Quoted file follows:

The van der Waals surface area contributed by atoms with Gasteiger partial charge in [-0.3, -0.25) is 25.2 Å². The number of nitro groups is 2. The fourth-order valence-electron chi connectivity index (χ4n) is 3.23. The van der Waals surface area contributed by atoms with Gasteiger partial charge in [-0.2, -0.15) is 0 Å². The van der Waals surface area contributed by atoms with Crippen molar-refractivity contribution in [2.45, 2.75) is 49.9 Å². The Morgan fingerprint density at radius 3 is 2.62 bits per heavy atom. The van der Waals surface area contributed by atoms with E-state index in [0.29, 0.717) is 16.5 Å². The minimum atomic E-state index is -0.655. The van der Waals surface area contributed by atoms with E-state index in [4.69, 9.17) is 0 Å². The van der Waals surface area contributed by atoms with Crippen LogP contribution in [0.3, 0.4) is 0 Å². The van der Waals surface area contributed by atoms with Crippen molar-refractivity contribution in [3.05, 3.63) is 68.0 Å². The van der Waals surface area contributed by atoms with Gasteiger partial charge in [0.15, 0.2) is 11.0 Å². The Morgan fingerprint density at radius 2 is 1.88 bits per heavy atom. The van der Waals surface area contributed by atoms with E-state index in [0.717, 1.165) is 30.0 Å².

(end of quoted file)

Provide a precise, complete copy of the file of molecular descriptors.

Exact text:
The van der Waals surface area contributed by atoms with Gasteiger partial charge in [-0.3, -0.25) is 25.2 Å². The number of nitro groups is 2. The fourth-order valence-electron chi connectivity index (χ4n) is 3.23. The van der Waals surface area contributed by atoms with Gasteiger partial charge in [-0.2, -0.15) is 0 Å². The van der Waals surface area contributed by atoms with Crippen molar-refractivity contribution in [2.45, 2.75) is 49.9 Å². The Morgan fingerprint density at radius 3 is 2.62 bits per heavy atom. The van der Waals surface area contributed by atoms with E-state index in [0.29, 0.717) is 16.5 Å². The minimum atomic E-state index is -0.655. The van der Waals surface area contributed by atoms with E-state index in [4.69, 9.17) is 0 Å². The van der Waals surface area contributed by atoms with Crippen LogP contribution in [0.3, 0.4) is 0 Å². The van der Waals surface area contributed by atoms with Crippen molar-refractivity contribution in [3.05, 3.63) is 68.0 Å². The van der Waals surface area contributed by atoms with Gasteiger partial charge in [0.15, 0.2) is 11.0 Å². The Morgan fingerprint density at radius 2 is 1.88 bits per heavy atom. The van der Waals surface area contributed by atoms with E-state index in [0.717, 1.165) is 30.0 Å².